Annu. Rev. Astron. Astrophys. 1999. 37: 487-531
Copyright © 1999 by . All rights reserved

Next Contents Previous


If we assume that QSO environments were indeed enriched by normal stellar populations, then we can use the results from galactic abundance and chemical-evolution studies to interpret the QSO data. Here we describe some relevant galactic results (see Wheeler et al. 1989 for a general review).

6.1. The Galactic Mass-Metallicity Relation

One important result from galaxy studies is the well-known mass-metallicity relationship among ellipticals and spiral bulges (Faber 1973, Faber et al. 1989, Bender et al. 1993, Zaritsky et al. 1994, Jablonka et al. 1996, Cozial et al. 1997). This relationship is attributed to the action of galactic winds; massive galaxies reach higher metallicities because they have deeper gravitational potentials and are better able to retain their gas against the building thermal pressures from supernovae (Larson 1974, Arimoto & Yoshii 1987, Franx & Illingworth 1990). Low-mass systems eject their gas before high Z's are attained. Quasar metallicities should be similarly tied to the gravitational binding energy of the local star-forming regions and, perhaps, to the total masses of their host galaxies (Section 7.1 below).

6.2. Specific Abundance Predictions

Another key result is the abundance behaviors of N and Fe relative to the alpha elements such as O, Mg, and Si. Hamann & Ferland (1993b) constructed one-zone infall models of galactic chemical evolution to illustrate these behaviors in different environments. Figure 13 plots the results for two scenarios at opposite extremes. Both use the same nucleosynthetic yields, but the "Giant Elliptical" model has much faster evolution rates and a flatter IMF (more favorable to high-mass stars) compared with the "Solar Neighborhood" (or spiral disk) case. The Giant Elliptical evolves passively (without further star formation) after ~ 1 Gyr, because the gas is essentially exhausted. The parameters used in these calculations were based on standard galactic infall models (e.g. Arimoto & Yoshii 1987, Matteucci & Tornambé 1987, Matteucci & Francois 1989, Matteucci & Brocato 1990, Köppen & Arimoto 1990). However, the results are only illustrative and not intended to match entire galaxies. For example, evolution like the Giant Elliptical model might occur in just the central cores of extreme high-mass galaxies (cf Friaca & Terlevich 1998).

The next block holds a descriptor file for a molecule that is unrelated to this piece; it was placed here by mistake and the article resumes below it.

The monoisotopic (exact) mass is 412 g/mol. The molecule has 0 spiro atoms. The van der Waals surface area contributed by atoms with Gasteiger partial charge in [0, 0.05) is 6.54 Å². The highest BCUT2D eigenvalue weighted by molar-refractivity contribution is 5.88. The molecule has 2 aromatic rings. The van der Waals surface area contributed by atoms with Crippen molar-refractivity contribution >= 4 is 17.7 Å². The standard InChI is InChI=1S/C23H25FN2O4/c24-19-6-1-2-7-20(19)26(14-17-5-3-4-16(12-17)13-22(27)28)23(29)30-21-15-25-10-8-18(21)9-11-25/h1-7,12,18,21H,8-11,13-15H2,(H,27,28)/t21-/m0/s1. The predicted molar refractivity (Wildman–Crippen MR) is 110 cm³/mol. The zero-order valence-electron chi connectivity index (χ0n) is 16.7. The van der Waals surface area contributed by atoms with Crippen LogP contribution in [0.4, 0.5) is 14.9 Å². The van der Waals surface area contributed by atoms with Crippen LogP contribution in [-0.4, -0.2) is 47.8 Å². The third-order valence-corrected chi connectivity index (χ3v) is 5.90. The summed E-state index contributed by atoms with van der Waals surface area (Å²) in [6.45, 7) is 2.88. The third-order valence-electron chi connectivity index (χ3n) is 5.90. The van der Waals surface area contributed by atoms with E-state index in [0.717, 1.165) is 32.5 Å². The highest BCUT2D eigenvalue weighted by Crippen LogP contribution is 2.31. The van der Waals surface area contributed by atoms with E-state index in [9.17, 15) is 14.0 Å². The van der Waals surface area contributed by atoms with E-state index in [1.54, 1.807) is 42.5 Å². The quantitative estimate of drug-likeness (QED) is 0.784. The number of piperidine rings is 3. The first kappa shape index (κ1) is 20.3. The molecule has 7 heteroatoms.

Figure 13

Figure 13. Logarithmic gas-phase abundance ratios normalized to solar for the two evolution models discussed in Section 6.2 of the text (adapted from Hamann & Ferland 1993b). Two scenarios for the N enrichment are shown (thin solid lines), one with secondary only and the other with secondary + primary (causing a plateau in N/O at low Z at early times). The thick solid curves represent O/H in both panels.

6.3. Fe/alpha as a Clock